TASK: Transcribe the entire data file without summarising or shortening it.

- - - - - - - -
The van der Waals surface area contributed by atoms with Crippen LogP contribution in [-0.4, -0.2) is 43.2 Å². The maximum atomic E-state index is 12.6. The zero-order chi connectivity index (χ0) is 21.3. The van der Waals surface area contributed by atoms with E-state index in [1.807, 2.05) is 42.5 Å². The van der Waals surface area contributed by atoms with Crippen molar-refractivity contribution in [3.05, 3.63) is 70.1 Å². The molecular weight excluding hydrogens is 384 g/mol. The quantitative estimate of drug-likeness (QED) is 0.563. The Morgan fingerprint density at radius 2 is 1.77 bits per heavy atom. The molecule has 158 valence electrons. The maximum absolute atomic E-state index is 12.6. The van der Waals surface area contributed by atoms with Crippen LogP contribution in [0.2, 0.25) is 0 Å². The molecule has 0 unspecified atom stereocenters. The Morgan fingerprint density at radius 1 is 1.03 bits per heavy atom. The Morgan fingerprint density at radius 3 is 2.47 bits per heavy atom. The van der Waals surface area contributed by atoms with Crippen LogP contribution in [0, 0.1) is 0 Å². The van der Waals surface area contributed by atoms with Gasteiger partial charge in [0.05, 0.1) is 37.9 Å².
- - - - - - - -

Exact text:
The van der Waals surface area contributed by atoms with Crippen LogP contribution in [-0.4, -0.2) is 43.2 Å². The maximum atomic E-state index is 12.6. The zero-order chi connectivity index (χ0) is 21.3. The van der Waals surface area contributed by atoms with E-state index in [1.807, 2.05) is 42.5 Å². The van der Waals surface area contributed by atoms with Crippen molar-refractivity contribution in [3.05, 3.63) is 70.1 Å². The molecular weight excluding hydrogens is 384 g/mol. The quantitative estimate of drug-likeness (QED) is 0.563. The Morgan fingerprint density at radius 2 is 1.77 bits per heavy atom. The molecule has 158 valence electrons. The maximum absolute atomic E-state index is 12.6. The van der Waals surface area contributed by atoms with Crippen LogP contribution in [0.2, 0.25) is 0 Å². The molecule has 0 unspecified atom stereocenters. The Morgan fingerprint density at radius 1 is 1.03 bits per heavy atom. The Morgan fingerprint density at radius 3 is 2.47 bits per heavy atom. The van der Waals surface area contributed by atoms with Crippen LogP contribution in [0, 0.1) is 0 Å². The van der Waals surface area contributed by atoms with Gasteiger partial charge in [0.05, 0.1) is 37.9 Å².